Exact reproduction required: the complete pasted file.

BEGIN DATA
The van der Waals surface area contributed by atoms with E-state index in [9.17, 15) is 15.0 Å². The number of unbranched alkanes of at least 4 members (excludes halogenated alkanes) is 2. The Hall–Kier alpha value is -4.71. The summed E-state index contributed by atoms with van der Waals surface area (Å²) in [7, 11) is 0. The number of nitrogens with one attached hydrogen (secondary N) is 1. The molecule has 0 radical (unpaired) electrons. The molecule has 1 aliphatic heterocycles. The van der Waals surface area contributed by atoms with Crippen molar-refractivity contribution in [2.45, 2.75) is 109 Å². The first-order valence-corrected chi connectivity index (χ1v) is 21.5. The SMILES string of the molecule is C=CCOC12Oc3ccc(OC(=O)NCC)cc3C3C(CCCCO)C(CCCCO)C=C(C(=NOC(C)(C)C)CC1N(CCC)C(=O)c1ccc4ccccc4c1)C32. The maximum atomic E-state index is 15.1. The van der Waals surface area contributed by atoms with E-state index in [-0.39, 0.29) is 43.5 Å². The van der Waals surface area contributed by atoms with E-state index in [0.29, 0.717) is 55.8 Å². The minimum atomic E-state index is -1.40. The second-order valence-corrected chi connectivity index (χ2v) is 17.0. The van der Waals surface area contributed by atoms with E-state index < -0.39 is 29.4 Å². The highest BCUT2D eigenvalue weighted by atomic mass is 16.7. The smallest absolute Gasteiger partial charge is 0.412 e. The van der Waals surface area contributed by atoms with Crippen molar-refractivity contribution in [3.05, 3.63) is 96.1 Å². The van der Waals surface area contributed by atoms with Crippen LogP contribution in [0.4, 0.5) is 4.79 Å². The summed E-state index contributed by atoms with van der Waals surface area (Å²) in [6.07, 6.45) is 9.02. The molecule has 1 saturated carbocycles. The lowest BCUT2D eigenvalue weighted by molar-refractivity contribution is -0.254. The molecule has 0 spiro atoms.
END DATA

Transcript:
The van der Waals surface area contributed by atoms with E-state index in [9.17, 15) is 15.0 Å². The number of unbranched alkanes of at least 4 members (excludes halogenated alkanes) is 2. The Hall–Kier alpha value is -4.71. The summed E-state index contributed by atoms with van der Waals surface area (Å²) in [7, 11) is 0. The number of nitrogens with one attached hydrogen (secondary N) is 1. The molecule has 0 radical (unpaired) electrons. The molecule has 1 aliphatic heterocycles. The van der Waals surface area contributed by atoms with Crippen molar-refractivity contribution in [2.45, 2.75) is 109 Å². The first-order valence-corrected chi connectivity index (χ1v) is 21.5. The SMILES string of the molecule is C=CCOC12Oc3ccc(OC(=O)NCC)cc3C3C(CCCCO)C(CCCCO)C=C(C(=NOC(C)(C)C)CC1N(CCC)C(=O)c1ccc4ccccc4c1)C32. The maximum atomic E-state index is 15.1. The van der Waals surface area contributed by atoms with E-state index in [-0.39, 0.29) is 43.5 Å². The van der Waals surface area contributed by atoms with E-state index in [0.29, 0.717) is 55.8 Å². The minimum atomic E-state index is -1.40. The second-order valence-corrected chi connectivity index (χ2v) is 17.0. The van der Waals surface area contributed by atoms with E-state index < -0.39 is 29.4 Å². The highest BCUT2D eigenvalue weighted by atomic mass is 16.7. The smallest absolute Gasteiger partial charge is 0.412 e. The van der Waals surface area contributed by atoms with Crippen molar-refractivity contribution in [3.05, 3.63) is 96.1 Å². The van der Waals surface area contributed by atoms with Crippen LogP contribution in [0.4, 0.5) is 4.79 Å². The summed E-state index contributed by atoms with van der Waals surface area (Å²) in [6.07, 6.45) is 9.02. The molecule has 1 saturated carbocycles. The lowest BCUT2D eigenvalue weighted by molar-refractivity contribution is -0.254. The molecule has 0 spiro atoms.